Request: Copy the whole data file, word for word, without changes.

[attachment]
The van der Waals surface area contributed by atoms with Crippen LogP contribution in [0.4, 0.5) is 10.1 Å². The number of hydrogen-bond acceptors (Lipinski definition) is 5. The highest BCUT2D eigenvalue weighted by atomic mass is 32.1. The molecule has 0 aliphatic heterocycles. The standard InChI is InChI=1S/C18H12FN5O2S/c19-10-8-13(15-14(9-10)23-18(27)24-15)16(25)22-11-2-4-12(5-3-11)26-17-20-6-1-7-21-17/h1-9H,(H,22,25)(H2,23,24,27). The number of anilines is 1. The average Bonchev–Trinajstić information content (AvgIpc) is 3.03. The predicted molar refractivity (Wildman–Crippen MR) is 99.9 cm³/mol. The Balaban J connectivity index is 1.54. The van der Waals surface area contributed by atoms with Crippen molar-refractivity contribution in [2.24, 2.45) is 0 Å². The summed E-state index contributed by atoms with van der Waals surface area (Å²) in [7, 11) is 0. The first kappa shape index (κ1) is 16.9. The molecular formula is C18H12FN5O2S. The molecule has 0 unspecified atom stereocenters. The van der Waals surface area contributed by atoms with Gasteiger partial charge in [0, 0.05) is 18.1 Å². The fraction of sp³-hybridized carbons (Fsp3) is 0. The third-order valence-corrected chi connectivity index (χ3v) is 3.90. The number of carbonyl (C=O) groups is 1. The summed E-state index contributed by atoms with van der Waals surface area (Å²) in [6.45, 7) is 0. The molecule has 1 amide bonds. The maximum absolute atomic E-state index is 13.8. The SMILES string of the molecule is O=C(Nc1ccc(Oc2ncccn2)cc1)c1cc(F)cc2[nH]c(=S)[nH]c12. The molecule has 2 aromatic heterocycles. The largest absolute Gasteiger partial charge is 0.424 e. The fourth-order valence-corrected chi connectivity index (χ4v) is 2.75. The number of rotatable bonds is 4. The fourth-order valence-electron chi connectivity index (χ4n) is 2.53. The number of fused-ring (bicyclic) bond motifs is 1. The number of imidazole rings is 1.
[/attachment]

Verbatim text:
The van der Waals surface area contributed by atoms with Crippen LogP contribution in [0.4, 0.5) is 10.1 Å². The number of hydrogen-bond acceptors (Lipinski definition) is 5. The highest BCUT2D eigenvalue weighted by atomic mass is 32.1. The molecule has 0 aliphatic heterocycles. The standard InChI is InChI=1S/C18H12FN5O2S/c19-10-8-13(15-14(9-10)23-18(27)24-15)16(25)22-11-2-4-12(5-3-11)26-17-20-6-1-7-21-17/h1-9H,(H,22,25)(H2,23,24,27). The number of anilines is 1. The average Bonchev–Trinajstić information content (AvgIpc) is 3.03. The predicted molar refractivity (Wildman–Crippen MR) is 99.9 cm³/mol. The Balaban J connectivity index is 1.54. The van der Waals surface area contributed by atoms with Crippen molar-refractivity contribution in [2.24, 2.45) is 0 Å². The summed E-state index contributed by atoms with van der Waals surface area (Å²) in [7, 11) is 0. The first kappa shape index (κ1) is 16.9. The molecular formula is C18H12FN5O2S. The molecule has 0 unspecified atom stereocenters. The van der Waals surface area contributed by atoms with Gasteiger partial charge in [0, 0.05) is 18.1 Å². The fraction of sp³-hybridized carbons (Fsp3) is 0. The third-order valence-corrected chi connectivity index (χ3v) is 3.90. The number of carbonyl (C=O) groups is 1. The summed E-state index contributed by atoms with van der Waals surface area (Å²) in [6.45, 7) is 0. The molecule has 1 amide bonds. The maximum absolute atomic E-state index is 13.8. The SMILES string of the molecule is O=C(Nc1ccc(Oc2ncccn2)cc1)c1cc(F)cc2[nH]c(=S)[nH]c12. The molecule has 2 aromatic heterocycles. The largest absolute Gasteiger partial charge is 0.424 e. The fourth-order valence-corrected chi connectivity index (χ4v) is 2.75. The number of rotatable bonds is 4. The fourth-order valence-electron chi connectivity index (χ4n) is 2.53. The number of fused-ring (bicyclic) bond motifs is 1. The number of imidazole rings is 1.